A strange advertisement, the effects of which are likely to be as beneficial as they are harmful. The national gendarmerie has just released a promotional video on its social networks, the stated aim of which is to recruit new personnel. The 300-year-old institution is seeking to fill the 12,000 recruitments it makes each year, for positions such as “forensic biologist”, “digital technologies investigator”, or “real estate manager”, as it indicates on his site. Jobs that are sometimes considered unsexy by young people, despite being the main targets of the gendarmerie.
To attract them, the armed force put a 38-second video clip online on its networks inspired by the codes of the successful war video game Call of Duty. The logo visible at the top left of the sticker, “GN III” for “Gendarmerie Nationale 3”, even copies that of the last opus of the saga, Modern Warfare 3 (MW III), released at the beginning of the month.
Parading like the characters we choose at the start of the game, four gendarmes are featured and appear on the screen in turn. The first is a mobile gendarme, helmeted and wearing a gas mask around his neck. The second is an “investigator” and the third a “investigator”, dressed in a simple vest. As for the fourth, he is an “observer”, hooded in green camouflage fatigues.
The latter completes the intentions of the gendarmerie, which presents its agents as “skins” to unlock. “No need to spend money to get the best skins,” writes the gendarmerie. In Call of Duty, as in many titles whose main interest is online multiplayer, players have the possibility of purchasing "skins", in other words in-game characters or outfits, to personalize the game. avatar that they embody during their games.
Innovative, the video is already a success on X (formerly Twitter): it was viewed 1.8 million times this Monday at 8 p.m., compared to 1.5 million two hours earlier. But it also attracts countless criticism. Some Internet users point to a “very clumsy advertisement”, which “compares the real world to the virtual world”. “I can’t wait for the police to behave like FPS (First Person Shooter) players,” wrote one of them. “We spend our time telling our kids to take a step back from what they see in the films and what they do in the JV, and you come up with these kinds of messages?”, publishes another.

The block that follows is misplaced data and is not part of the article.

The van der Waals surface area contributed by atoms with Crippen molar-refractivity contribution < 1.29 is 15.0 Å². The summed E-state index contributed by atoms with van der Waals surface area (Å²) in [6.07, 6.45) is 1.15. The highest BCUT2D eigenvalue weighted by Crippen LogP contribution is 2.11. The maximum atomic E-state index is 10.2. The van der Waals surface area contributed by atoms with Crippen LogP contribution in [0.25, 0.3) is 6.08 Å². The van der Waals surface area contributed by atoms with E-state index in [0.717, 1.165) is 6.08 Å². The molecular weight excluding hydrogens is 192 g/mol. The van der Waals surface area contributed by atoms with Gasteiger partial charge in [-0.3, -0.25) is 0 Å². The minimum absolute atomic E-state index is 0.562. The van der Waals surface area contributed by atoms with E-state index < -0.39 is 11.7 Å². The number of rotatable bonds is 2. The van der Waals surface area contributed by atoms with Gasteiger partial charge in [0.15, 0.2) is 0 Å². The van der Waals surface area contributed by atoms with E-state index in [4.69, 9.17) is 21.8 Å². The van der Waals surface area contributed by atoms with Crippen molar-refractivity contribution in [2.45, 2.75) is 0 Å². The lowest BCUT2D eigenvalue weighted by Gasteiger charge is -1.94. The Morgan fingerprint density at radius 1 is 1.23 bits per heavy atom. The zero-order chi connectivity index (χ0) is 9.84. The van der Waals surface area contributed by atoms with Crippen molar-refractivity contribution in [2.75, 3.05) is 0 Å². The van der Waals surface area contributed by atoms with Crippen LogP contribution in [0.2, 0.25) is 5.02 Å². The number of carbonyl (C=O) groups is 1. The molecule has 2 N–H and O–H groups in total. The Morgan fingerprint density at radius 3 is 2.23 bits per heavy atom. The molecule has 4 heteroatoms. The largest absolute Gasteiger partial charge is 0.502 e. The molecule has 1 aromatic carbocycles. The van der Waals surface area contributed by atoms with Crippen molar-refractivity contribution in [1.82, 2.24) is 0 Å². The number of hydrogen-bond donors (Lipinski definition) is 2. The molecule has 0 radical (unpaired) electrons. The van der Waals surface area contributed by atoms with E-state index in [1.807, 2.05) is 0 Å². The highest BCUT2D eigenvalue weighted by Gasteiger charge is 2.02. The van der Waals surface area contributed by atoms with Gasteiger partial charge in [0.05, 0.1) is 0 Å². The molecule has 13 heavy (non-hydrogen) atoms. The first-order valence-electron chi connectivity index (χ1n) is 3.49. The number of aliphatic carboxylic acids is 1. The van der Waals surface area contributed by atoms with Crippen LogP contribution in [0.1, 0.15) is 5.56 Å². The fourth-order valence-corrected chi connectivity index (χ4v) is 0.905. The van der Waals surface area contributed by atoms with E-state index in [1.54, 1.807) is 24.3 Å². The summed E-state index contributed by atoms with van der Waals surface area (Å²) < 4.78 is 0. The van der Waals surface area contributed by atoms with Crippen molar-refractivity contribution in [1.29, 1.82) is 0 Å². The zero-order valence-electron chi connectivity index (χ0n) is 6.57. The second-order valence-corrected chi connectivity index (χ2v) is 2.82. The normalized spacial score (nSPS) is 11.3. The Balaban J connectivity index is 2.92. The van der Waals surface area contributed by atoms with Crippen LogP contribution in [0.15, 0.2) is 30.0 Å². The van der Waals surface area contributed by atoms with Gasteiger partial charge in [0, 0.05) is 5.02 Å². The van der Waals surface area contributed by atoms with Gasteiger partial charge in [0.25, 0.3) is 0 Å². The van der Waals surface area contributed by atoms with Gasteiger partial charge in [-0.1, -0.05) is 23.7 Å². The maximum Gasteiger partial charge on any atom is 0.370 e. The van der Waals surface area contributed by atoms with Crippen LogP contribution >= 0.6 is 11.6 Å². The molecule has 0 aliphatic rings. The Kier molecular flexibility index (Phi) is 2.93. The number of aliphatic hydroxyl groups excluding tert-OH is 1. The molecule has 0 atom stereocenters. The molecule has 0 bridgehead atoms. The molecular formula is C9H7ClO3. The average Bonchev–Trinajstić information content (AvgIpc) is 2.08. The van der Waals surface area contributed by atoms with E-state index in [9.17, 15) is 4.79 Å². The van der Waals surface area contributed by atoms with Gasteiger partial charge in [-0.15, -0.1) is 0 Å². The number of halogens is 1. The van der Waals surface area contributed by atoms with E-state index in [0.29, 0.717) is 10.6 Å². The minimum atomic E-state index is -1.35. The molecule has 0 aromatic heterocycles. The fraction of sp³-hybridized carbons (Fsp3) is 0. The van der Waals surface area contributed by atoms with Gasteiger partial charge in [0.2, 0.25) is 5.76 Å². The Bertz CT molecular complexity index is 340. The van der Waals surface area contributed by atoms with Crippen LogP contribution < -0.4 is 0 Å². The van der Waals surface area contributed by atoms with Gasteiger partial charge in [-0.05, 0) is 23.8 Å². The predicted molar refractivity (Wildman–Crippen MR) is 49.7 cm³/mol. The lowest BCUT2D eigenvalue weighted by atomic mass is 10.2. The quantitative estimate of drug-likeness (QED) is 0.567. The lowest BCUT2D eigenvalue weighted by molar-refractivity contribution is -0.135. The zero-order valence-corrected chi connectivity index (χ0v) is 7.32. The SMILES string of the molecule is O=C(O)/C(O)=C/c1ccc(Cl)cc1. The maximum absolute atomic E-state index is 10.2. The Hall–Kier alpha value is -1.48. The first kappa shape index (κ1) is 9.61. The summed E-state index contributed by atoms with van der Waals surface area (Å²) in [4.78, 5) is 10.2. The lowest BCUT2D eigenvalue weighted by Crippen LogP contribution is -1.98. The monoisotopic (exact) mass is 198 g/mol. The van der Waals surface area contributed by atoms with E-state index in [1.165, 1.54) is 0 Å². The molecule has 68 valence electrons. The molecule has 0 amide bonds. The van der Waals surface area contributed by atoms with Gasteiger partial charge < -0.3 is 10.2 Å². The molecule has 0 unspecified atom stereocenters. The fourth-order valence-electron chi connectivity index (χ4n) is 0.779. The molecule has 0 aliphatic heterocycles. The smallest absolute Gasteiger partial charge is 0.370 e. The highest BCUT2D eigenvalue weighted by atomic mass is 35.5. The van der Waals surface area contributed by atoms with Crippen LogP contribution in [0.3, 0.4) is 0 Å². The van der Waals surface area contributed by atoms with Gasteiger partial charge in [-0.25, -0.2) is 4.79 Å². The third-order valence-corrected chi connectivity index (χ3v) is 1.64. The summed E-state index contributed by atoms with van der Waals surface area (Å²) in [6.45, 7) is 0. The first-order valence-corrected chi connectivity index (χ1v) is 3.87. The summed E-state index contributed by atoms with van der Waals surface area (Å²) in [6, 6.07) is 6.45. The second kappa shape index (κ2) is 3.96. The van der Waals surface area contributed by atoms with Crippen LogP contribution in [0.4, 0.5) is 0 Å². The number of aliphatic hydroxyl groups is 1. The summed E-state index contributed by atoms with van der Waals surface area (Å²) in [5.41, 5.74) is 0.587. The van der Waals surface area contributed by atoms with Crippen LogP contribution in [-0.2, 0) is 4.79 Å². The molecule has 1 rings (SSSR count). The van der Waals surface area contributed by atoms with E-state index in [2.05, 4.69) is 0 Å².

Others recall Emmanuel Macron's short sentence on the occasion of the riots following Nahel's death: "We have the feeling that some (rioters) are living in the street with video games that have intoxicated them," he said. declared at the end of June. “Double standards, sometimes video games “are evil” but it’s also good for recruiting,” reacts an X user.
Finally, some reactions criticize the choice of the copied game, Call of Duty, which puts players in the shoes of soldiers whose objective is to kill members of the enemy team: “There is absolutely nothing weird in comparing the work of law enforcement to games where you have to kill people,” quips a final internet user.
Another problematic point: the promotion by the police of microtransactions, considered by many players to be one of the scourges of the industry. They allow players to treat themselves to virtual outfits or weapons in exchange for real money: the publisher of Call of Duty, Activision, sells “skins” on the Modern Warfare 3 online store that can cost up to at several dozen euros, even though the base game is already officially priced at 79.99 euros.
Fortnite, another successful shooting game, was also fined $520 million in the United States for its questionable commercial practices: the Federal Trade Commission, notably responsible for enforcing consumer law, had accused the game of maintaining “obscure patterns” so that purchases are made easier, particularly with young children.